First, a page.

This summer Transition Gallery travels offsite to present Mock Tudor at a venue alongside Ravenscourt Park in West London.
Mock Tudor takes the much-reviled Tudorbethan architectural style as a starting point for an examination into authenticity, influence and inspiration. Tracing the strands that a powerful historic story projects, the Mock Tudor artists evoke the passions of another era by transforming the banal, assimilating identities and creating alternative histories. The work in the show is not strictly faithful to any historic period or style. Instead, it promiscuously borrows and changes details to suit its makers' purposes, just as history itself is altered and adapted to suit its teller.
Used to high-brow effect by the likes of Edwin Lutyens and the Arts and Crafts movement, Tudorbethan style now tends to be seen as a tasteless suburban pastiche with uPVC wood effect stucco boards creating 'instant atmosphere'. The Tudor period is also currently popular on film and TV with the notable recent examples of the TV series The Tudors and the films The Other Boleyn Girl and Elizabeth. Whilst Tudor revivals may ape the romantic style of a bygone age, however authentic, they ultimately reveal more about their own historic moment than the actual Tudor period.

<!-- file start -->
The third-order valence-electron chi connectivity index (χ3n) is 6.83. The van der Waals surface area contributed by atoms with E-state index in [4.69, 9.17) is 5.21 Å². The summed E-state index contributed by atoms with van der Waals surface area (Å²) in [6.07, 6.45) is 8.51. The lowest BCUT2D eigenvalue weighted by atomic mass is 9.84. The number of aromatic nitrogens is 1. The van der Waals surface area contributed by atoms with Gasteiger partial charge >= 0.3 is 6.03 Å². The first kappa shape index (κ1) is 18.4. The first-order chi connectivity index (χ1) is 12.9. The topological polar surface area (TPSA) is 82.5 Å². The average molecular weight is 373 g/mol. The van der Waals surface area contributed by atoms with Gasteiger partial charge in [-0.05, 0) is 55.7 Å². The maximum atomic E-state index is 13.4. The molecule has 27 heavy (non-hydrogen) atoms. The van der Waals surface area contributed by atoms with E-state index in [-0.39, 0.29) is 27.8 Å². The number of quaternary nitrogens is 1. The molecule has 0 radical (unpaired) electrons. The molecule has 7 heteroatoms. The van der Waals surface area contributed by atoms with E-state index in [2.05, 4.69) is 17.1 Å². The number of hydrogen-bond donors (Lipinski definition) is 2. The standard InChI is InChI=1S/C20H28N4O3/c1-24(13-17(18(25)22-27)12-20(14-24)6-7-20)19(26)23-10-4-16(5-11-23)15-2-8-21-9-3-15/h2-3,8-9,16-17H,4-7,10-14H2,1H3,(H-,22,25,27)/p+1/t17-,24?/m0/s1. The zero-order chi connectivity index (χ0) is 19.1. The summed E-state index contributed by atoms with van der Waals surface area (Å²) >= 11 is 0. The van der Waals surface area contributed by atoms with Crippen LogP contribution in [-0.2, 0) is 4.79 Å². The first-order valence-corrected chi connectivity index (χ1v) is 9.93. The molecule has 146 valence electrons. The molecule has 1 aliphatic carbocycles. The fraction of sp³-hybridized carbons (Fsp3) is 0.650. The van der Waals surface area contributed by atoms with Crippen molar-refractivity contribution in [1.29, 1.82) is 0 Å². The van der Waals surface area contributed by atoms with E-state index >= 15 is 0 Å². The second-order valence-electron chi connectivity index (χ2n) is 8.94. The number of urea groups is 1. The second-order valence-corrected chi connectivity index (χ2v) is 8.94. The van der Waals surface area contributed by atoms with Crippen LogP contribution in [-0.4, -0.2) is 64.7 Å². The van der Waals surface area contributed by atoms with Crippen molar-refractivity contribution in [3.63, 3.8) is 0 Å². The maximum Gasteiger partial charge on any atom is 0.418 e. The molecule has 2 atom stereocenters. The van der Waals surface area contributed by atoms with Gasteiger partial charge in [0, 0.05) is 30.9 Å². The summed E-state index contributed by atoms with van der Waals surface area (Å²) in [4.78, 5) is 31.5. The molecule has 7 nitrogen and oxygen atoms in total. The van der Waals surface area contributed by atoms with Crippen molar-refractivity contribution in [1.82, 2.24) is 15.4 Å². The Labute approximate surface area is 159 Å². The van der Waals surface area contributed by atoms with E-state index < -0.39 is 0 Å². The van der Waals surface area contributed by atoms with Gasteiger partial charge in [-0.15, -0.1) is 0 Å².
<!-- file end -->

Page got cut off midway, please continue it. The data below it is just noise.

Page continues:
Kirsty Buchanan's films are based on her series of Headless Queen Zines.
Rachael Haines creates a gaffa-taped, 'magpie' Tudoresque interior.
Sigrid Holmwood's drawings play with the concept of 'intern' in the contemporary art world and 'apprentice' of Tudor times, contributing to her investigative painting practice that includes re-enactments with The Tudor Group.
Cathy Lomax's Holbein inspired head-shots mix characters from Tudor themed movies with renaissance portraits and contemporary fashion imagery.
Jeff McMillan moved from Texas to the UK in the late 1990s and attempted Tudor-style paintings in an effort to assimilate. This is the first showing of these works.
Alli Sharma draws on a pictorial history of Hammersmith, via local pub signs and pawnbrokers, for a new series of paintings.
Charlotte Squires reconfigures domestic objects into illuminated sculptures.